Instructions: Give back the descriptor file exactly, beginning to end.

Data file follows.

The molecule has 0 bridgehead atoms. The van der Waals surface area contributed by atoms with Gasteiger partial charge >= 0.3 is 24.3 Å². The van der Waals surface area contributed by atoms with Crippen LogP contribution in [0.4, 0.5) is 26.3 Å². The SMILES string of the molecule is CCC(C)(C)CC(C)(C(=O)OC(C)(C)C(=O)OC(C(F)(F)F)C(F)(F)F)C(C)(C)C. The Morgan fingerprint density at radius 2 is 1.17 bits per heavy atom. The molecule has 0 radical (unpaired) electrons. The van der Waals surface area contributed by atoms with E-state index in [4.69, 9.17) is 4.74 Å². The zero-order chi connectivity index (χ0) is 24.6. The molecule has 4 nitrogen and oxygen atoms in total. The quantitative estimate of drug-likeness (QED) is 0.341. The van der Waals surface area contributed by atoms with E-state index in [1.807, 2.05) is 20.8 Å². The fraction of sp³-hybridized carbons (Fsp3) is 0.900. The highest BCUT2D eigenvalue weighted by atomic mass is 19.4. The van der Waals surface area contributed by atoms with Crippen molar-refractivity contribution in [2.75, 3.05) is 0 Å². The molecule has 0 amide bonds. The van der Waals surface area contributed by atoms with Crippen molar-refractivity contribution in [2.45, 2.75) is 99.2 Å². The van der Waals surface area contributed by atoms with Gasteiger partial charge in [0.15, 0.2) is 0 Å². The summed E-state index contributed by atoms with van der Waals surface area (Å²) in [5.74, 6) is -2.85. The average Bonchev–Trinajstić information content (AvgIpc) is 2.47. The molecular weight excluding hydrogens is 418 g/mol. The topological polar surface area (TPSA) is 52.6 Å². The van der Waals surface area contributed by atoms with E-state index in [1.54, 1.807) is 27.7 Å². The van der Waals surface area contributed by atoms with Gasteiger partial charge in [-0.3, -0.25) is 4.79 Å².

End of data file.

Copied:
The molecule has 0 bridgehead atoms. The van der Waals surface area contributed by atoms with Gasteiger partial charge >= 0.3 is 24.3 Å². The van der Waals surface area contributed by atoms with Crippen LogP contribution in [0.4, 0.5) is 26.3 Å². The SMILES string of the molecule is CCC(C)(C)CC(C)(C(=O)OC(C)(C)C(=O)OC(C(F)(F)F)C(F)(F)F)C(C)(C)C. The Morgan fingerprint density at radius 2 is 1.17 bits per heavy atom. The molecule has 0 radical (unpaired) electrons. The van der Waals surface area contributed by atoms with E-state index in [4.69, 9.17) is 4.74 Å². The zero-order chi connectivity index (χ0) is 24.6. The molecule has 4 nitrogen and oxygen atoms in total. The quantitative estimate of drug-likeness (QED) is 0.341. The van der Waals surface area contributed by atoms with E-state index in [1.807, 2.05) is 20.8 Å². The fraction of sp³-hybridized carbons (Fsp3) is 0.900. The highest BCUT2D eigenvalue weighted by atomic mass is 19.4. The van der Waals surface area contributed by atoms with Crippen molar-refractivity contribution in [2.75, 3.05) is 0 Å². The molecule has 0 amide bonds. The van der Waals surface area contributed by atoms with Crippen molar-refractivity contribution in [2.45, 2.75) is 99.2 Å². The van der Waals surface area contributed by atoms with Gasteiger partial charge in [0.15, 0.2) is 0 Å². The summed E-state index contributed by atoms with van der Waals surface area (Å²) in [5.74, 6) is -2.85. The average Bonchev–Trinajstić information content (AvgIpc) is 2.47. The molecular weight excluding hydrogens is 418 g/mol. The topological polar surface area (TPSA) is 52.6 Å². The van der Waals surface area contributed by atoms with E-state index in [1.54, 1.807) is 27.7 Å². The van der Waals surface area contributed by atoms with Gasteiger partial charge in [-0.3, -0.25) is 4.79 Å².